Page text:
With the plethora of options out there, it can get confusing to choose a birth control method. Here’s a rundown of what’s out there and how they might or might not work for you.

types of birth control every woman should know about DECOR

How does it work:
Usually made of latex, you unroll this over an erect penis before any sex act so that his sperm stays inside the condom when he ejaculates.
Why you should use it: It’s cheap and very easily available. It also protects against sexually transmitted diseases.
Why you shouldn’t use it: If you have an allergic reaction to latex (polyurethane condoms could be an option though) or if it makes you feel very uncomfortable. Also, if you only use oil-based lubricants, condoms aren’t a good idea because they might break.

How does it work:
You place this ‘pouch’ deep inside your vagina and it stops sperm from entering.
Why you should use it: It’s always best when you’re the one in control of contraception. Plus, it can be inserted up to eight hours before sex so there’s no need for awkward pauses while you’re getting it on.
Why you shouldn’t use it: They can be awkward to place into your vagina and may cause irritation. Also, it’s not as effective as male condoms.

How does it work:
A small, T-shaped surgically implanted copper device, it prevents sperm from reaching the egg.
Why you should use it: You can keep it in for up to 10 years so you won’t have to worry about birth control at all for a long period of time. And it could make your sex life better and more spontaneous as you won’t have to think about contraception when you want to get it on.
Why you shouldn’t use it: You could suffer from side effects such as more period cramps and heavier PMS symptoms. And, while it’s not very common, the IUD could slip out of place and thus affect your chances of getting pregnant. Also, some doctors recommend this device only for women who have given birth as your uterus is expanded when it’s implanted and might cause pain if you’ve never had children.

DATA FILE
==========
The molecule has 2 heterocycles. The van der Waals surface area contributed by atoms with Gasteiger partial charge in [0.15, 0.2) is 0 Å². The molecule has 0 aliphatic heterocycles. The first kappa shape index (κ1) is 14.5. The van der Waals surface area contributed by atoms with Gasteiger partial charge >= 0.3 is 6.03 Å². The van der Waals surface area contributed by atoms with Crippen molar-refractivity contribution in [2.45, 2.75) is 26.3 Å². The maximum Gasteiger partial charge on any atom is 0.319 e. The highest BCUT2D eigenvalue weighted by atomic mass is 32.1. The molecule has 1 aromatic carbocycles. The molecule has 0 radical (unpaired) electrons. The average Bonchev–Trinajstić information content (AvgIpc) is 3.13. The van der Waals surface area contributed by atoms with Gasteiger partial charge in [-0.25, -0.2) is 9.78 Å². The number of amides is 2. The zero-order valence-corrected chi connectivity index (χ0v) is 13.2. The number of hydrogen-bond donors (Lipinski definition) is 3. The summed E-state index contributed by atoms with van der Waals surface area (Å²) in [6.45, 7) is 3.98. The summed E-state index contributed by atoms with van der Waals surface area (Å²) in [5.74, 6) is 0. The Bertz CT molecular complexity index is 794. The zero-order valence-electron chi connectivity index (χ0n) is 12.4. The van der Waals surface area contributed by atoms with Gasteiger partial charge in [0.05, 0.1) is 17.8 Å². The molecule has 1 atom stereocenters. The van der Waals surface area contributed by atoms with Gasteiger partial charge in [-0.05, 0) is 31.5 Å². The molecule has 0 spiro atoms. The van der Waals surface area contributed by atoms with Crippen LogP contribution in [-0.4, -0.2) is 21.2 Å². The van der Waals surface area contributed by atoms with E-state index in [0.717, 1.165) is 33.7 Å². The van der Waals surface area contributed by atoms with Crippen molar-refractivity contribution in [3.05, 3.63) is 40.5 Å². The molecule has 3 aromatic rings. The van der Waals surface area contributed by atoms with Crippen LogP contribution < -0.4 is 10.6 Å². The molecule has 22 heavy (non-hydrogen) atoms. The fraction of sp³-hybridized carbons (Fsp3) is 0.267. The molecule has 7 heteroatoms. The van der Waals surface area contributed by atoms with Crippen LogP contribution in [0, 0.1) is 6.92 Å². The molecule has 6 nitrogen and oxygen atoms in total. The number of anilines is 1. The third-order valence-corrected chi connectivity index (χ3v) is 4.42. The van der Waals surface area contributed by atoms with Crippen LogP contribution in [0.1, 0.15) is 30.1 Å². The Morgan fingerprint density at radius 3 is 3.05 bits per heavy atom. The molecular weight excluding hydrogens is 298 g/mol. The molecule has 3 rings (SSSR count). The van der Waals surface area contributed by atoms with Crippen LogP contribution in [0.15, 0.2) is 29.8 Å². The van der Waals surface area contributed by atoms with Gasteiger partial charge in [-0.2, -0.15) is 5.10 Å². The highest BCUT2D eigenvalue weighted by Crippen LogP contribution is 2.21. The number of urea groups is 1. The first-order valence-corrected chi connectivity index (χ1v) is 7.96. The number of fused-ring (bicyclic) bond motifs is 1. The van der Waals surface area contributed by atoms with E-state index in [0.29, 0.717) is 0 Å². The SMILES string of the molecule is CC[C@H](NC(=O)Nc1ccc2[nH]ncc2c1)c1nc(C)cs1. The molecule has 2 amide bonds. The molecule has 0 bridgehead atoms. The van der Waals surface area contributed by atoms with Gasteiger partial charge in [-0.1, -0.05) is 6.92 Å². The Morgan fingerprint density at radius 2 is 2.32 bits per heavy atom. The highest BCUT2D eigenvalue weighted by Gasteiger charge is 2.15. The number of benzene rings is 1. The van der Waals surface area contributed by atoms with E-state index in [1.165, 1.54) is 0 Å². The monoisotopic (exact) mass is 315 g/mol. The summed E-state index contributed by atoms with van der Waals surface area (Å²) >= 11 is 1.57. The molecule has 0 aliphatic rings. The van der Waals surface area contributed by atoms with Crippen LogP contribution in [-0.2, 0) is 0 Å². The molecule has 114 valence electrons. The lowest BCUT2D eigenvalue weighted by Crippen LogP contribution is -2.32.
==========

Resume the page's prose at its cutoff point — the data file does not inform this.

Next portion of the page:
How does it work:
You put this dome-shaped device inside your vagina and it prevents sperm from reaching an egg by covering your cervix. It always has to be used with spermicide. You have to visit a doctor to get the right fit for your diaphragm.
Why you should use it: You can put it in up to six hours before sex so it’s easy to use if you’re the type who plans ahead.
Why you shouldn’t use it: For the best protection, the diaphragm should be left in place for six hours after intercourse and this may increase your risk of toxic shock syndrome and urinary tract infections.

How does it work:
This matchstick-sized rod is inserted under the skin of your upper arm by your doctor. It releases a hormone, progestin, which makes cervical mucus thicker so that it’s harder for sperm to get to eggs.
Why you should use it: Implants last for three years (but you can remove it earlier if you want) and are nearly 100% effective.
Why you shouldn’t use it: It might not work as well for women who are overweight or if you’re taking certain medications or the herb St John’s Wort. It also disrupts periods and could possibly affect your sex drive.

How does it work:
You pop these oral contraceptives every day and there are two types. The combination pill contains oestrogen and progestin, which stop your ovaries from releasing an egg each month and makes your cervical mucus thicker so it’s harder for sperm and egg to get together. And the progestin-only pill contains progestin, which does the latter. Most women on the pill take the combination pill.
Why you should use it: It’s 99% effective against pregnancy – as long as you take it at the same time every day. It also helps with cramps and acne and makes your periods lighter.
Why you shouldn’t use it: You have to remember to take a pill at the same time every day so if you’re the forgetful type, this wouldn’t be the best form of contraception for you. It also comes with side-effects such as nausea, headaches and mood swings.

Want some more advice about sexual health? Read our stories 15 things you should know about condoms; 7 tips for a healthy vagina and 5 ways to keep your cervix healthy

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